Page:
Questioning Esquimalt-Saanich-Sooke candidates: Shari Lukens – Conservative

The Victoria News asked the candidates the following two questions about how to help young Canadians find work and international refugees.

  • Sep. 30, 2015 5:00 p.m.

Canada’s youth unemployment rate is at 13 per cent, what would your party do to help more young Canadians find work?

The Conservatives’ top priorities continue to be creating jobs, economic growth and long-term prosperity. We are working to connect Canadians, including young Canadians, with available jobs through various supports for apprentices, encouraging greater employer participation in skills training decisions and developing better labour market information. Enhancing access to post-secondary education enables more Canadians to acquire or upgrade their skills, contributing to a more productive and skilled labour force.

Economic Action Plan 2015 provided investments to enhance access to post-secondary education by removing financial barriers ­— $184 million over four years to allow eligibility for low- and middle-income Canada student grants for short-duration programs, and $119 million, starting in 2016-17, to reduce the expected parental contribution under the Canada Student Loans Program needs assessment process.

What should Canada’s role be in dealing with international refugees?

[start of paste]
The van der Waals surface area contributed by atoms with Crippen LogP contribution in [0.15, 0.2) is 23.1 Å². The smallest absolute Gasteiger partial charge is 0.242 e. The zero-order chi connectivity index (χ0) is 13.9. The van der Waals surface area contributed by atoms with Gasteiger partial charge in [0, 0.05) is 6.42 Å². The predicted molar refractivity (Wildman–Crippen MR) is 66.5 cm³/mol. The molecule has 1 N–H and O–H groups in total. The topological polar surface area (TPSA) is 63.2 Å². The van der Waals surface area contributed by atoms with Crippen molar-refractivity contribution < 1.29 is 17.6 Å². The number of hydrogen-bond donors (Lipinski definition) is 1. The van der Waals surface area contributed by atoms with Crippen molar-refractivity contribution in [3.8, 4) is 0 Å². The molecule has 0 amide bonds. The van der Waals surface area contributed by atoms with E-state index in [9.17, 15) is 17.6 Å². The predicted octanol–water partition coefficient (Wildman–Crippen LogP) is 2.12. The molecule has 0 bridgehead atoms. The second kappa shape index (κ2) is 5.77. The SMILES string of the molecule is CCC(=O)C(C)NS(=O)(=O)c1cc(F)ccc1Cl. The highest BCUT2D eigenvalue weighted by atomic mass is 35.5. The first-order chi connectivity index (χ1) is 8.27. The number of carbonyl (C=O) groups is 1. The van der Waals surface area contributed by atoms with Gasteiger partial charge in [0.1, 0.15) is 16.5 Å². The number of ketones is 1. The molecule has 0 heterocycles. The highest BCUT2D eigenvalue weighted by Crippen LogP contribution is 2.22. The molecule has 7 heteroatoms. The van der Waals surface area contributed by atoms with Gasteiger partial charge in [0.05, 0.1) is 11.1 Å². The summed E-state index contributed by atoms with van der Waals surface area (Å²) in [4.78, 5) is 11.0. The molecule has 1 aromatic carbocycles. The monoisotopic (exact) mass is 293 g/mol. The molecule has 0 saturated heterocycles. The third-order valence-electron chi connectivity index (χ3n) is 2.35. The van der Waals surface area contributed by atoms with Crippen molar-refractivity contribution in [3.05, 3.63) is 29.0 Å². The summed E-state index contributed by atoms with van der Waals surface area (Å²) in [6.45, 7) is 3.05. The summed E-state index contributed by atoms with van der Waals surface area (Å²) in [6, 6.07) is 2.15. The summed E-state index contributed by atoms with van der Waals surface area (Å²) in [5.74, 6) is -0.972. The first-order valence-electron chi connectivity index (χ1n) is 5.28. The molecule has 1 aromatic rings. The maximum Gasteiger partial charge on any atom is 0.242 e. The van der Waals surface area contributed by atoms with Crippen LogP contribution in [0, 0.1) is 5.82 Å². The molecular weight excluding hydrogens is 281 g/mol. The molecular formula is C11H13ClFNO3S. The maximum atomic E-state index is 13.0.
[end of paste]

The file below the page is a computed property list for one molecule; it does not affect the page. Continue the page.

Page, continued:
The Government of Canada acts quickly and appropriately to requests for assistance from countries facing disasters, conflicts, or acute food insecurity.

Canada’s response is the result of close co-operation among Department of Foreign Affairs Trade and Development humanitarian officers, Canadians in the field, representatives of other governments and international and Canadian humanitarian partners, such as the Office of the United Nations High Commissioner for Refugees, International Committee of the Red Cross and United Nations World Food Programme.

In response to the Syria crisis, Canada has agreed to resettle 11,300 Syrian refugees by the end of 2017 and 23,000 Iraqi refugees by the end of 2015. Canada has also committed to resettle 5,000 refugees who are now in Turkey by 2018. As of Sept. 1, 2015, more than 3,500 refugees from Syria and the region have been admitted to Canada.